In “The Interlopers,” my character, Victoria, had a monologue directed at the audience, dressed as a man, after a transgender friend had been murdered by his father. The two actors, Leandro Cano and Diarra Kilpatrick, who played the father and transgender son, were so fantastic and the stabbing scene was staged so dramatically, that I would sometimes burst into tears in the middle of that monologue. While my character was talking about how awful it was–the tragedy of a father ending his child’s life out of fear and ignorance–the reality, that things like that happen in life every day, would hit me and I would fall apart. Being overtaken by emotion is a fine line to walk on stage. If you don’t manage to pull it together, the show grinds to a halt. There’s no film editor to truncate your sniveling fit and cut to the next scene to move the story along. So it was always exciting and scary to do that scene. Fortunately, there was a joke right after that moment to soften the blow for me and the audience. Life often swings from hilarious to devastating and then back again, and Gary captures those moments beautifully.
Does your workout regimen change when you’re playing a role like Patrick? You’re a muscular guy so I wasn’t sure how you use your body’s tone for the role.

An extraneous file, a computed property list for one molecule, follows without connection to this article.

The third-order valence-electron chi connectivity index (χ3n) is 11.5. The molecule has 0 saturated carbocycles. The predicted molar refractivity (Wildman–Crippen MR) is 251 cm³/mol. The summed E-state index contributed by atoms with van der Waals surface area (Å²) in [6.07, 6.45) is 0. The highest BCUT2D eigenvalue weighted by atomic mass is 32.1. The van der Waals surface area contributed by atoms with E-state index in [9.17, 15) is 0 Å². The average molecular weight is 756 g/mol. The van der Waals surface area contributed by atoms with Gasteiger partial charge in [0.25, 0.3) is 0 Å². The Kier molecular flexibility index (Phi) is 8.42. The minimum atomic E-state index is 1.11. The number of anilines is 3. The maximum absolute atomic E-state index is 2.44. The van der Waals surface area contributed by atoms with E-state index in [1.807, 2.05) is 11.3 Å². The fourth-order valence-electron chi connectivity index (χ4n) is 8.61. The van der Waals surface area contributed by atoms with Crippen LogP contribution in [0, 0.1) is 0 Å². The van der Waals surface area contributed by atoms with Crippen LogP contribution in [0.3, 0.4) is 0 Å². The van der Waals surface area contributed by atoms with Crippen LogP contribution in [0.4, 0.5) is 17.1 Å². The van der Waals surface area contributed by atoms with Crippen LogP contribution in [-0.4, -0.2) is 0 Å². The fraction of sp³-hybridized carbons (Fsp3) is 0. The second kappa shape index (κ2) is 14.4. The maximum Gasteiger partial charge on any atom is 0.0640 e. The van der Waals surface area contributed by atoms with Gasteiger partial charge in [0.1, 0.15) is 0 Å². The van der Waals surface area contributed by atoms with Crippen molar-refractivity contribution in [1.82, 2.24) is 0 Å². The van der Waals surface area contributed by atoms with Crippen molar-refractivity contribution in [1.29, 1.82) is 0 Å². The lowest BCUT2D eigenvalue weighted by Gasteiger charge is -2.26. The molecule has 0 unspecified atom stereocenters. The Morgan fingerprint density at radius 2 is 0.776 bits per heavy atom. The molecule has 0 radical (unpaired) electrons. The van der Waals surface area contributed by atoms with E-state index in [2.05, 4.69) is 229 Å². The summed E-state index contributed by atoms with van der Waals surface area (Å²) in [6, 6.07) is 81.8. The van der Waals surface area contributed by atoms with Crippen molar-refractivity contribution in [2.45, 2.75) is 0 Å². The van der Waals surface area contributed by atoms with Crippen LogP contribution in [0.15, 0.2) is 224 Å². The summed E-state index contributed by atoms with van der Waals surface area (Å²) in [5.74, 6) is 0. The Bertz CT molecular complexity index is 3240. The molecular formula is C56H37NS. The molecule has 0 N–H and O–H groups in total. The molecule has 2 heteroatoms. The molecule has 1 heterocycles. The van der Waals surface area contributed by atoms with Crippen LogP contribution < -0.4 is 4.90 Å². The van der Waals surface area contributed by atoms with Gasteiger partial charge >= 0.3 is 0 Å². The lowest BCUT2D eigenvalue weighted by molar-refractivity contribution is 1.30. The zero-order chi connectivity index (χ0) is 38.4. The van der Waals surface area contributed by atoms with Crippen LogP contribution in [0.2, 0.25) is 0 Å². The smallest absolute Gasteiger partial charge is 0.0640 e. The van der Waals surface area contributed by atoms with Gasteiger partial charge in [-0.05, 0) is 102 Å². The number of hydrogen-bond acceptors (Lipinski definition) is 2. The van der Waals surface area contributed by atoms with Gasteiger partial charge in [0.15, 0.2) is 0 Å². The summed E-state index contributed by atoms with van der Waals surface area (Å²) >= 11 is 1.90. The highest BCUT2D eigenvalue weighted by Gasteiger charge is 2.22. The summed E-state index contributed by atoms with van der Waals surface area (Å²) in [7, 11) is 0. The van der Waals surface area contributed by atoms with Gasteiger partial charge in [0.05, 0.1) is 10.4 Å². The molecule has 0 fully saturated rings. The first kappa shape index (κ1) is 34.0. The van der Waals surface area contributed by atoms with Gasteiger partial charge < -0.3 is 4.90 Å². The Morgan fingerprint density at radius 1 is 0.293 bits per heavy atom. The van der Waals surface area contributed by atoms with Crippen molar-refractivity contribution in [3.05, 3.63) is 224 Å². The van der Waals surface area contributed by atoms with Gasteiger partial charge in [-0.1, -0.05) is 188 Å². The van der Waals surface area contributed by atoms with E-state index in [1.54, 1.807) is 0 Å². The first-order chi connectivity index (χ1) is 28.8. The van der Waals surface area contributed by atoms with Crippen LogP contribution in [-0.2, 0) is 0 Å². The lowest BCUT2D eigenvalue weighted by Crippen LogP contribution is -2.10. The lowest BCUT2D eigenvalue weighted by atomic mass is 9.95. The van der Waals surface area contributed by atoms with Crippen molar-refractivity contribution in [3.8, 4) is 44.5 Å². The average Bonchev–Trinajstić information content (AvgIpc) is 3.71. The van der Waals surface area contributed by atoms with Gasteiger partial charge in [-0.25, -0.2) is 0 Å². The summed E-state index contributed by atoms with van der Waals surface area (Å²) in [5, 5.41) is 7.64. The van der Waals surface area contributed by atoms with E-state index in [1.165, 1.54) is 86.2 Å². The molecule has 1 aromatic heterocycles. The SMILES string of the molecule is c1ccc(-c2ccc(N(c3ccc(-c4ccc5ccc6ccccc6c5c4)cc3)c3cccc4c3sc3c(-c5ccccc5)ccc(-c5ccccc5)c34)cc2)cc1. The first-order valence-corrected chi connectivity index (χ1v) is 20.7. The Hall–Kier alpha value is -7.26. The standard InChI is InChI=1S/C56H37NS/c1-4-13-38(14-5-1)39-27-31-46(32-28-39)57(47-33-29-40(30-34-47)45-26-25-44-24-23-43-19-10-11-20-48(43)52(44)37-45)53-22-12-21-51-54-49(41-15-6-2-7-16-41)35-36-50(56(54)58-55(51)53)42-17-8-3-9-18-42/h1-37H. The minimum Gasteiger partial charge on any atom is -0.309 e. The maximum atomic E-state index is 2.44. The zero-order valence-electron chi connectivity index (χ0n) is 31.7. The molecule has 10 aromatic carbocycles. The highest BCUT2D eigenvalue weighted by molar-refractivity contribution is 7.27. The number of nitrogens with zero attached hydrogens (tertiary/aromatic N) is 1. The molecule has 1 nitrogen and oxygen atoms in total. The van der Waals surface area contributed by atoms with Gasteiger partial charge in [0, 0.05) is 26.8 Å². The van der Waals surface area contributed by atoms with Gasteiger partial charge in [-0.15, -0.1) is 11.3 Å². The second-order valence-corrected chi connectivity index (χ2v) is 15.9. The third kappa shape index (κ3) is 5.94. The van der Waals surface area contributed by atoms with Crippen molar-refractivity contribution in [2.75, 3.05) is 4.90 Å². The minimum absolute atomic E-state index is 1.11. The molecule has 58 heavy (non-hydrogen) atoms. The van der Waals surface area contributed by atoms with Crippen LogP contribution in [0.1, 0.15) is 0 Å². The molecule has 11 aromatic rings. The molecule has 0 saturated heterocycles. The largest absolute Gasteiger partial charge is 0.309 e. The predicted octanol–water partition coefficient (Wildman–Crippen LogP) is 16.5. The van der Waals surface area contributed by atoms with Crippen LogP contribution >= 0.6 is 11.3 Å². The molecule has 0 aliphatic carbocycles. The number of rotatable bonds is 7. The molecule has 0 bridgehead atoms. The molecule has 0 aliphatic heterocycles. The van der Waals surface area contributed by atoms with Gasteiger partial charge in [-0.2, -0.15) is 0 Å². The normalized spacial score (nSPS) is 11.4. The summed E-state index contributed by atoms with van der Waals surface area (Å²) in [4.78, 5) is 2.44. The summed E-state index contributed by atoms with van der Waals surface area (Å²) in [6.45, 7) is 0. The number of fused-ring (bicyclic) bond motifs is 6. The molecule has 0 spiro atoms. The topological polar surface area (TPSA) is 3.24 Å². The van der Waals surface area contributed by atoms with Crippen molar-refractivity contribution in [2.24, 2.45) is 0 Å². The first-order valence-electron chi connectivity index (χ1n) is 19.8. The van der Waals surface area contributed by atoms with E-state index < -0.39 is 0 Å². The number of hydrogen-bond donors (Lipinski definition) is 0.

You’re so funny. I don’t think this is the first time you’ve asked me about my workout regimen. I actually stopped working out during rehearsal. To soften up and slim down, mostly but also because it was tough getting to rehearsal and to the gym and doing everything else I needed to get done in a given day. The week we opened, I got back into the gym, but worked mostly on my lower body. Patrick wears a lot of short skirts and I don’t like using those curve-accentuating pads. Now that we’re almost halfway through the run, I’ve started working out my upper body again. I’ll be shirtless and sexing it up on the set of Doug Spearman’s new movie in about a month so I’m tightening all that up again. To be honest, I’m considerably less concerned about the gym these days. As I get older, I hope to be playing more smart men in suits, as opposed to hot boys in tank tops.